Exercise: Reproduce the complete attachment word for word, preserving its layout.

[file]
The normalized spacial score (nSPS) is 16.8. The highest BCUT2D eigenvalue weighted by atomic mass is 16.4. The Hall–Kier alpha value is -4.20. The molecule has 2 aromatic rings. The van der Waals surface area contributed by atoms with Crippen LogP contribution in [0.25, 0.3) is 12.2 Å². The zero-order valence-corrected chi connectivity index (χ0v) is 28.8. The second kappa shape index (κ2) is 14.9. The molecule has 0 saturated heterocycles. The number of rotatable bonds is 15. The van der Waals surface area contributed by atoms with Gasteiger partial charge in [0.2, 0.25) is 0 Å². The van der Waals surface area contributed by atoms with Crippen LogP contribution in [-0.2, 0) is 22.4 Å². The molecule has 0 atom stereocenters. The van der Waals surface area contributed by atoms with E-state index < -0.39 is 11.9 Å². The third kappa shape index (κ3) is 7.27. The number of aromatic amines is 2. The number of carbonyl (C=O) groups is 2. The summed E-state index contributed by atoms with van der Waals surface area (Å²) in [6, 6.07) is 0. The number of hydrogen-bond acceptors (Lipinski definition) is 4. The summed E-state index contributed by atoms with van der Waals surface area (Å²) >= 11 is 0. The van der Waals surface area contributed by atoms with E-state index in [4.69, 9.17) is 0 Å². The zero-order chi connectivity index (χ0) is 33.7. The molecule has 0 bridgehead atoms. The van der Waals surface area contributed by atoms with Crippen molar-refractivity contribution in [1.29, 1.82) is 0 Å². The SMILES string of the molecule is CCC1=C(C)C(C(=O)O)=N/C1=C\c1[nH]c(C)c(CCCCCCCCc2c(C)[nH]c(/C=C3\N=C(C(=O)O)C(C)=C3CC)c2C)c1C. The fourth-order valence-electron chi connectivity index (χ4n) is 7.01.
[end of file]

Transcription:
The normalized spacial score (nSPS) is 16.8. The highest BCUT2D eigenvalue weighted by atomic mass is 16.4. The Hall–Kier alpha value is -4.20. The molecule has 2 aromatic rings. The van der Waals surface area contributed by atoms with Crippen LogP contribution in [0.25, 0.3) is 12.2 Å². The zero-order valence-corrected chi connectivity index (χ0v) is 28.8. The second kappa shape index (κ2) is 14.9. The molecule has 0 saturated heterocycles. The number of rotatable bonds is 15. The van der Waals surface area contributed by atoms with Gasteiger partial charge in [0.2, 0.25) is 0 Å². The van der Waals surface area contributed by atoms with Crippen LogP contribution in [-0.2, 0) is 22.4 Å². The molecule has 0 atom stereocenters. The van der Waals surface area contributed by atoms with E-state index < -0.39 is 11.9 Å². The third kappa shape index (κ3) is 7.27. The number of aromatic amines is 2. The number of carbonyl (C=O) groups is 2. The summed E-state index contributed by atoms with van der Waals surface area (Å²) in [6, 6.07) is 0. The number of hydrogen-bond acceptors (Lipinski definition) is 4. The summed E-state index contributed by atoms with van der Waals surface area (Å²) >= 11 is 0. The van der Waals surface area contributed by atoms with E-state index in [4.69, 9.17) is 0 Å². The zero-order chi connectivity index (χ0) is 33.7. The molecule has 0 bridgehead atoms. The van der Waals surface area contributed by atoms with Crippen molar-refractivity contribution in [1.29, 1.82) is 0 Å². The SMILES string of the molecule is CCC1=C(C)C(C(=O)O)=N/C1=C\c1[nH]c(C)c(CCCCCCCCc2c(C)[nH]c(/C=C3\N=C(C(=O)O)C(C)=C3CC)c2C)c1C. The fourth-order valence-electron chi connectivity index (χ4n) is 7.01.